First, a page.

Hansel and Gretel review at the MAC, Belfast – ‘mischievous Christmas show for the austerity era’
The MAC’s Hansel and Gretel is a virtual compendium of fairytale and fantasy characters: Three Little Pigs, Peter Pan and Tinkerbell, Little Red Riding Hood, Awesome Man and Fantasti-Girl.
Director Rhiann Jeffrey and writers Stephen Beggs and Simon Magill have chucked most of the familiar storyline out of the window in favour of a scenario that chimes with today’s austere economic climate but with a fun-filled exit route.
Rosie Barry and debutant Michael Drake are well cast as the siblings, he a nerdy know-all, she a sensible girl who gets things done. Hit by redundancy, their clueless parents (Louise Matthews and Keith Lynch) decide to make this the perfect Christmas and drag the children out on a credit-financed shopping spree.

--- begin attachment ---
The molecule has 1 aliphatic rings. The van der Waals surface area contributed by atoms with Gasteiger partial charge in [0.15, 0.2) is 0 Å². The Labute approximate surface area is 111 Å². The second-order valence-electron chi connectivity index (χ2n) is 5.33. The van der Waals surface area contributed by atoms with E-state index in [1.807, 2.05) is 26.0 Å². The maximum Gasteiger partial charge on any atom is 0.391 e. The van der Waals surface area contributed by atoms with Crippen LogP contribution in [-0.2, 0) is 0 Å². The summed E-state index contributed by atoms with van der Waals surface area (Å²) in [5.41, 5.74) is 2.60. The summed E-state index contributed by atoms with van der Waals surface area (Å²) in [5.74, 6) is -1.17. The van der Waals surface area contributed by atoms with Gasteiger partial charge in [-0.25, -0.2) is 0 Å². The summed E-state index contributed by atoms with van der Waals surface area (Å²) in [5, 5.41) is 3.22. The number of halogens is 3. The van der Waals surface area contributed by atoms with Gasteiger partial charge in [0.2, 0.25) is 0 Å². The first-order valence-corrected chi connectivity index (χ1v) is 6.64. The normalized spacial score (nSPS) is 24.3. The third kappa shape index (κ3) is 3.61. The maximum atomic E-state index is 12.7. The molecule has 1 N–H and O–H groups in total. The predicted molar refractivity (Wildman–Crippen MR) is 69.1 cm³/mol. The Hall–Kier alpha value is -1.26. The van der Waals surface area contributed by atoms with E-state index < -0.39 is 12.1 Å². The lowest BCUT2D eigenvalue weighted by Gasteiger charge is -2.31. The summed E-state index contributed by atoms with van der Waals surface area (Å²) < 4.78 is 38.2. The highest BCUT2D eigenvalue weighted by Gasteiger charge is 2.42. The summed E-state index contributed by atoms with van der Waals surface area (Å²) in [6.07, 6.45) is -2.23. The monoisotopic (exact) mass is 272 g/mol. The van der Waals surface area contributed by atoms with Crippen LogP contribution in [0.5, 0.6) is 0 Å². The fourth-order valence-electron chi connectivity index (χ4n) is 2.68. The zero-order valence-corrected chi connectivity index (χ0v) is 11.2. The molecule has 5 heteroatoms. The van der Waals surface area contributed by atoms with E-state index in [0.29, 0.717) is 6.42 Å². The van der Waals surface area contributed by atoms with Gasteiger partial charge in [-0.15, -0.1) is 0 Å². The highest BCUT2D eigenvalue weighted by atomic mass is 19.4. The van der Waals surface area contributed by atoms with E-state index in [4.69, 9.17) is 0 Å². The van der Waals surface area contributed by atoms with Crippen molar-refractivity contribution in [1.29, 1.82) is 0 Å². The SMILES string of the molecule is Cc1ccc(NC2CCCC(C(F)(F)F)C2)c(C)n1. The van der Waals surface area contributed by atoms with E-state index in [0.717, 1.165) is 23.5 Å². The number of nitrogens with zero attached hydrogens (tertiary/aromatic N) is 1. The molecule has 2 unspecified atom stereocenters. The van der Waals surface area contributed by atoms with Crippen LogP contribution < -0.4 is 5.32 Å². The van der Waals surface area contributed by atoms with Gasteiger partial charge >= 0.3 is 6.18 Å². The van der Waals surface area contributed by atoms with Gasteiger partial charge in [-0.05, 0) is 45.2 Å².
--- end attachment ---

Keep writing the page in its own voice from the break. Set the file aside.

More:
But when the shopping centre is hit by an electric storm, the outing turns surreal. Colette Lennon’s leather-clad Sugar Witch cuts loose on Garth McConaghie’s rocky score, though technical glitches do not do full justice to her strong voice. Richard Croxford is in fine fettle as a traditional green-clad Santa and a lifelike Big Bad Wolf. When order is restored the Sugar Witch has melted away and the family Christmas idyll is charmingly delivered by Barry at the piano.
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